Dealing With a Picky Eater

Be watchful of your baby’s diet. Certain nutrients are very important to monitor at this age. They needs iron, calcium, B vitamins and protein, but her picky appetite sometimes makes it difficult to make sure she gets all she needs every day. Foods that are high in important nutrients are listed below. Your baby doesn’t need to eat these foods every day, but try to work them into her diet each week.

  • Source of iron: Baby cereal, egg yolks, meat
  • Sources of calcium: Milk, yogurt, cheese, spinach, broccoli, some fish
  • Source of B vitamins: Baby cereal, grain products
  • Sources of protein: Meat and dairy products, legumes

Some other general guidelines to follow include:

  • Your baby can eat what the whole family eats. Just take out some for her before you add a lot of spices or salt. It’s OK for your baby to continue to eat baby cereal, but if she won’t eat any solid foods other than baby food, notify your health care provider.
  • Offer your baby a variety of foods, a little at a time, until she gets restless, throws her food or struggles to get out of her chair. She’ll learn a lot from the different textures, smells, colors and flavors of food even if she doesn’t eat it all. 
  • Offer small amounts at first. If she’s still hungry, your baby will ask you for more. 
  • If she refuses everything you offer, you’ve gotten yourself into a feeding war that you can’t win with confrontation.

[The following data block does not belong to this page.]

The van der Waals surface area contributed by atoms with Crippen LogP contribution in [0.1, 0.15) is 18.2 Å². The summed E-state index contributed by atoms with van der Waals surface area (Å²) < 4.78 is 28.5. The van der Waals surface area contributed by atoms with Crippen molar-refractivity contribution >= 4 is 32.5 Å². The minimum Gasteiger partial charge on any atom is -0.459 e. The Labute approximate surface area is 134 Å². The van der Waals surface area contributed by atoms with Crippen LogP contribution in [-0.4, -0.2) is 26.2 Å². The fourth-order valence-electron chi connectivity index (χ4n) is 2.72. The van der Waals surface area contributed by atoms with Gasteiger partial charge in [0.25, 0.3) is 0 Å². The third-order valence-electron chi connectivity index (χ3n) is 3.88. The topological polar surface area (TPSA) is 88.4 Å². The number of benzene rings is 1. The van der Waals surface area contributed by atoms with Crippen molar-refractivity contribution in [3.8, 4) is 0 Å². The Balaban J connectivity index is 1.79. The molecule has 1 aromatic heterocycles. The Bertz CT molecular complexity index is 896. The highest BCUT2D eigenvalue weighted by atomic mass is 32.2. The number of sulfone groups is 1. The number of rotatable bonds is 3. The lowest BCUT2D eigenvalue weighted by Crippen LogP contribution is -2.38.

• Remove your child from the table and try again in a couple of hours. Start with a nutritious snack, such as cheese and crackers. Put it on a tray and join her for the snack, reading or conversing with her while you eat. 
  • Don’t stare at her or the food. If she still refuses, set her down again. Don’t worry, she will eat sometime–no healthy child has ever starved herself! Let her feed herself and get off the battleground. 
  • Use whole milk, but don’t overdo dairy foods. Babies need the fat in whole milk for their growing brains. But these days your baby needs more than milk. Offer lots of other foods so that she gets enough iron and vitamins. In general, your baby shouldn’t need more than 24 ounces of milk or other dairy products each day. 
  • Children at this age know how much they need to eat. If they don’t get enough at one meal, they’ll make up for it later. You don’t need to coax your child to eat or require a clean plate. In fact, this can lead to bad eating habits later in life. 
  • Don’t be surprised if vegetables get the heave-ho. Although you may be surprised at what foods your baby will try, vegetables are famous for being low on children’s lists of favorites. 
  • Don’t worry. A baby vitamin will make up for the needed nutrients until she learns to like a wider variety of foods. 
  • Make sure snacks are high in protein and carbohydrates. A half a bagel with cream cheese is an excellent example. 
  • If in daycare – ask your day care provider when and what your baby is eating during the day. If her diet isn’t ideal, discuss the matter with you day care provider. If she can’t supply what you want your child to eat, offer to send in a lunch pail for your child. But don’t be too fussy, children learn from different care environments and there is a lot of leeway in children’s diets. If possible, stop in for lunch with your toddler from time to time. 

Dinnertime can be quite a tedious ordeal when you’ve got children in your household. If you battle with your fussy eaters about dinner and snack times, try offering these tasty alternatives:

  • Fruit–no cooking, ready to eat, a quick snack. Soft fruit can be smashed or pureed, even for babies.
  • Yogurt–a tasty source of calcium for kids and for those unable to digest lactose.
  • Bread–convenient and satisfying, great for toast and those infamous peanut butter and jelly sandwiches.
  • Breakfast cereal–nutritious, low in fat, enormous variety. Good way to get kids to drink milk.
  • Pasta–loaded with energy, easy to fix and to eat.
  • Eggs–always on hand, easy to chew, inexpensive.